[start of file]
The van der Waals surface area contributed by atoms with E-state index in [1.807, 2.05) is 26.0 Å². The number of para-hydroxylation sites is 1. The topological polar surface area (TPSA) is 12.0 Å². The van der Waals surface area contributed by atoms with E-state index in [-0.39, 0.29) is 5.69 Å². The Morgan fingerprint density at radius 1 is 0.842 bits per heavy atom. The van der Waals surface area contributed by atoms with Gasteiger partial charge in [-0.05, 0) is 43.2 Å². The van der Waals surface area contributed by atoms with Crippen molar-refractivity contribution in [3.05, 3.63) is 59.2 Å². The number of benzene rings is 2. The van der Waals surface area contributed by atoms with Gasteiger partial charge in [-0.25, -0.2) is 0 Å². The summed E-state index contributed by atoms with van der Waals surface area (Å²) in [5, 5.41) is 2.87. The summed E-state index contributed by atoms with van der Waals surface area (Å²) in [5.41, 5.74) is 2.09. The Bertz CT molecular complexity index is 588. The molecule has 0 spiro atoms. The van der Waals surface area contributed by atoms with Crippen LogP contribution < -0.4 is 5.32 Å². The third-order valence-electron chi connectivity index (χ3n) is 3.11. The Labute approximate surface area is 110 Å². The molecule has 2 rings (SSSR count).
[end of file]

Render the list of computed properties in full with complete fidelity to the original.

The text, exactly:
The van der Waals surface area contributed by atoms with E-state index in [1.807, 2.05) is 26.0 Å². The number of para-hydroxylation sites is 1. The topological polar surface area (TPSA) is 12.0 Å². The van der Waals surface area contributed by atoms with E-state index in [-0.39, 0.29) is 5.69 Å². The Morgan fingerprint density at radius 1 is 0.842 bits per heavy atom. The van der Waals surface area contributed by atoms with Gasteiger partial charge in [-0.05, 0) is 43.2 Å². The van der Waals surface area contributed by atoms with Crippen molar-refractivity contribution in [3.05, 3.63) is 59.2 Å². The number of benzene rings is 2. The van der Waals surface area contributed by atoms with Gasteiger partial charge in [-0.25, -0.2) is 0 Å². The summed E-state index contributed by atoms with van der Waals surface area (Å²) in [5, 5.41) is 2.87. The summed E-state index contributed by atoms with van der Waals surface area (Å²) in [5.41, 5.74) is 2.09. The Bertz CT molecular complexity index is 588. The molecule has 0 spiro atoms. The van der Waals surface area contributed by atoms with Crippen LogP contribution < -0.4 is 5.32 Å². The third-order valence-electron chi connectivity index (χ3n) is 3.11. The Labute approximate surface area is 110 Å². The molecule has 2 rings (SSSR count).